Technically, witch hazel is a large deciduous shrub rather than a tree, but with large spreading branches, it’s acceptable to call it a tree as well. The witch hazel tree has many medicinal uses for the skin and is also used as a natural astringent. It is best suited to grow in climate zones four through six and can reach heights of 10-20 feet high and match that distance in width. Limited varieties can grow even larger than that.
Witch hazel is a large shrub that flowers late in the year—usually after most other species have already bloomed and withered away. This shrub requires full sun to partial shade and is moderately drought tolerant. Once established, they are virtually maintenance-free and resistant to most pests and diseases.
The foliage of the Witch Hazel tree is attractive year round; sprouting fresh and young red leaves which mature into showy green leaves that may grow to be eight inches long. In the fall, the leaves transform into beautiful orange and red colors before dropping in late fall.
Step 1 - Select Plants
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Not all witch hazel is created equal and some varieties will thrive when another type might struggle in the same space. American Witch Hazel (Hamamelis virginiana) is happy in zones 4-8 and grows up to 20’ high. It is commonly found along the east coast from Georgia to Canada and blooms in the fall. The Ozark Witch Hazel (Hamamelis vernalis) is also suited for zones 4-8, but this plant tops out at about 10’ high and 15’ wide.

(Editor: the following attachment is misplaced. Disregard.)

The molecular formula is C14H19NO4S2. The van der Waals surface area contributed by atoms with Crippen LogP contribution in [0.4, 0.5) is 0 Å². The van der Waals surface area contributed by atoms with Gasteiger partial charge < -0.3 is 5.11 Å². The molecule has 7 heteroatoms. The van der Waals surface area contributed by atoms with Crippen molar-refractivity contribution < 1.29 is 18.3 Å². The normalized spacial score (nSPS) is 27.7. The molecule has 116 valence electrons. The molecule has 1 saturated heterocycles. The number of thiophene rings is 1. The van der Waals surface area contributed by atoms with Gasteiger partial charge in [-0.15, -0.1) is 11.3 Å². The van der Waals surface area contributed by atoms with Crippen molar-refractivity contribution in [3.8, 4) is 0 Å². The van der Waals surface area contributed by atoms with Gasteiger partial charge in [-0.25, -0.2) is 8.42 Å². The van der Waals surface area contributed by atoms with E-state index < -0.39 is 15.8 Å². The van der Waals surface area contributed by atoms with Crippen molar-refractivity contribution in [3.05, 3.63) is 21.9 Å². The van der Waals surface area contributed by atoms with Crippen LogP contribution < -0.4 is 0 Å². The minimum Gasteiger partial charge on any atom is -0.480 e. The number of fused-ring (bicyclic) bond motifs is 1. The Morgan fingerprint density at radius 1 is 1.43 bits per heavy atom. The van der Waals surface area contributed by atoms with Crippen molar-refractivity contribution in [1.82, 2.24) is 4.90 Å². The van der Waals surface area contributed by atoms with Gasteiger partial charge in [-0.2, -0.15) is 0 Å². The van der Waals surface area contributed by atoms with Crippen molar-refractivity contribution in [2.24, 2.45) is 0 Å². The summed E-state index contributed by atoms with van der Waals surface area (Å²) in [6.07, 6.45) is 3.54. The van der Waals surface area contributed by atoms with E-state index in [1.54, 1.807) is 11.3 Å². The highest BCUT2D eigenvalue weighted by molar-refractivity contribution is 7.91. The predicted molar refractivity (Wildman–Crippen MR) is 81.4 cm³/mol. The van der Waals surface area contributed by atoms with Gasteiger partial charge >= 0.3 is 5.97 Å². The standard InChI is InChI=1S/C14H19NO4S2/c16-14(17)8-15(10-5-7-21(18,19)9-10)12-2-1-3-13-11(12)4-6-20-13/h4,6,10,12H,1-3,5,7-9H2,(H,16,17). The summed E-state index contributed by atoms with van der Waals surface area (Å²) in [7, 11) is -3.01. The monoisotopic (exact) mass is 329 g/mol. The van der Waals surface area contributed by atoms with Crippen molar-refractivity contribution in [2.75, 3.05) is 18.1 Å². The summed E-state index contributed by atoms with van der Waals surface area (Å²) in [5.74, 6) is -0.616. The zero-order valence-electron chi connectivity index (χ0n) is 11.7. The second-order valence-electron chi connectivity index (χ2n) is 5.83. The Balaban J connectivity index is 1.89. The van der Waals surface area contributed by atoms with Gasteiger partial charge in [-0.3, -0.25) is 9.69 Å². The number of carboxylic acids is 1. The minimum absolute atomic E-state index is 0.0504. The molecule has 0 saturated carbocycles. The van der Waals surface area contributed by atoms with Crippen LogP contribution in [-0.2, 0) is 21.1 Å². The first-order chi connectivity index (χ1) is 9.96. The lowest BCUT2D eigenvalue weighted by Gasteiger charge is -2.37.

Unlike the American version, the Ozark blooms from January to April in their native states of Missouri and Arkansas. Japanese Witch Hazel (Hamamelis japonica) grows in zones 5-8 with a height of around 15’, and yellow or red flowers from January through March. Finally, the Chinese Witch Hazel (Hamamelis mollis) has similar growing qualities as the Japanese, but offers a highly fragrant flower with yellow petals and yellow fall foliage.
Step 2 - Choose a Location
When planting a young witch hazel tree, make sure you place it in a location where its foliage can grow in all directions without harming anything. Ensure it isn’t too close to the walls of your home or another plant that could be smothered by it.
Witch hazel can tolerate a bit of shade, but it’s a sun-loving plant. However, it will thank you for an afternoon shady reprieve if your yard is hot during the summer.
One additional note here—while you can plant young witch hazel in pots, you will eventually want to replant it into the ground. If starting from seed or a small plant, it can be happy in a pot for up to three years. It’s also worth noting that trees don’t flower for the first six years.
Step 3 - Amend the Soil
Although witch hazel is very forgiving once established, it can be quite fussy about soil that lacks moisture. Clay and other compact soil is not a good fit for any variety of witch hazel. Instead, prepare a loamy, organically rich soil for your shrub. Also take a pH test and balance things out for your witch hazel. A mildly acidic or neutral pH is best, although it will tolerate slightly chalky or lime-rich soil if it is kept very moist at all times.
Step 4 - Plant the Plant
Once you’ve mapped out a large clear area for your witch hazel and provided it a nutritional base, put your plant in the ground and water well. You’ll want to have it in the ground a few months before the first frost in your area. Apply a few inches of mulch to help maintain moisture and protect the new roots.
As for ongoing maintenance, the most common thing your witch hazel needs from you is water. They are a hearty, happy plant in most locations and require only occasional pruning just to keep its shape. Plus, they are naturally resistant to pets and disease and will even tolerate a bit of deer nibbling.
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